• Cognitive behavioral therapy: Learn how to recognize and avoid situations that can lead to relapse. 
  • Motivational incentives: Therapists use rewards or privileges for participating in your prescribed treatment plan.
  • Motivational interviewing: Your doctor digs deep into your reasons for prolonged sobriety, helping you to strengthen your resolve and truly change your life. 
  • Group therapy: Share your sessions with other people also struggling with drug abuse. In these supportive environments, you’ll learn from your counselor and your peers at the same time. 

Life After Rehabilitation

Many people work through several kratom treatment approaches. They start in residential programs, move to outpatient care, and then stay connected with treatment when their recovery is complete. 

Sticking with care is one of the best ways to ensure that you don’t relapse to kratom abuse. Taking other steps may help too.

Your long-term rehabilitation plan can include the following steps:

  • Stay rested. Fatigue can increase your relapse risks, and it could harm your health too. Craft a bedtime plan and stick with it. 
  • Create a meal plan. Hunger pangs can make your cravings come back stronger, and drug abuse can lead to malnutrition too. Find a way to nourish your body and mind with food.
  • Stretch your muscles. Add exercise to every day. You’ll boost your natural feel-good chemicals and feel stronger too. 
  • Flex your mind. Meditation, yoga, breath work, and other techniques can help you stay calm even when cravings hit. 
  • Connect with friends. Find people who support your recovery and spend time with them. 
  • Fill your time. Finding and taking drugs can fill up your days. Rewarding hobbies can help you stay connected with the benefits of sobriety.

For many people, staying in touch with their treatment teams is an important part of their recovery. In fact, most treatment program providers encourage their clients to participate in group therapy and alumni events after a formal treatment program ends.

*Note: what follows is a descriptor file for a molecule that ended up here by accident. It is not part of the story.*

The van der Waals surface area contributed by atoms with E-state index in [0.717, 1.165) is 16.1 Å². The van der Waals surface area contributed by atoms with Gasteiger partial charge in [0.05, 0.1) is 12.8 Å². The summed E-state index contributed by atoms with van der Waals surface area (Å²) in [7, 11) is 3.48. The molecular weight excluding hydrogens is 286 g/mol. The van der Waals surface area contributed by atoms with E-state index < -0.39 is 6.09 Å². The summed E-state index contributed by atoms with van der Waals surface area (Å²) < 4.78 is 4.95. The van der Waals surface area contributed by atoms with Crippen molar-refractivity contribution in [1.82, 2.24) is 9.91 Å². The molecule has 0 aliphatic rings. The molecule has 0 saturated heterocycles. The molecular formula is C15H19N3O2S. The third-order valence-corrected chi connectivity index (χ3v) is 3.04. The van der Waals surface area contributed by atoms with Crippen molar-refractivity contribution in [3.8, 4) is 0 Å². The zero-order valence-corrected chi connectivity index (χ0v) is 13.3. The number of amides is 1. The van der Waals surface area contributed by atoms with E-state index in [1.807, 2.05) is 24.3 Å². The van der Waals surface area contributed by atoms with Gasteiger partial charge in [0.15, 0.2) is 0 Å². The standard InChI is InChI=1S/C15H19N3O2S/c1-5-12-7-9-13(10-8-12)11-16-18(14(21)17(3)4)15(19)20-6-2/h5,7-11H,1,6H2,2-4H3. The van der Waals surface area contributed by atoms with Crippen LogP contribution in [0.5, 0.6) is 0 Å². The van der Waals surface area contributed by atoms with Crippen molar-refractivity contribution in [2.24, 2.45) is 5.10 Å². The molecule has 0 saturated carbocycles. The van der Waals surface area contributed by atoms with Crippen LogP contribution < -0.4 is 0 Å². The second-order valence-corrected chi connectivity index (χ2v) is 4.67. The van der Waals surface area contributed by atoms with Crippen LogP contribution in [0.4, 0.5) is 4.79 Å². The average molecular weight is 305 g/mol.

Following the above steps can help you support what you learn in treatment. 

Support Groups & Options for People in Recovery

While you’ll stay connected with therapy teams after your kratom treatment, you may also benefit from working with your peers. Sitting in a room with other people in recovery can give you a sense of community, and sometimes, these people can give you tips based on what worked for them in recovery. 

Support groups in the 12-step model (such as Alcoholics Anonymous or Narcotics Anonymous) could be useful in your recovery. Meetings are held in public spaces, like church basements and office parks, and they’re free to attend. 

You can go to any meeting that seems right for you. Even if you’re sitting with people addicted to something other than kratom (like alcohol), you could still learn something new and helpful. Many meetings cater to substance abuse in general rather than abuse of a specific substance like kratom.

If a group meeting makes you uncomfortable, find one person in recovery you trust and work together on your recovery. Meeting together, regularly and often, can help you learn even more about what it takes to stay sober. And helping someone else could help you maintain your sobriety too.

Updated November 21, 2023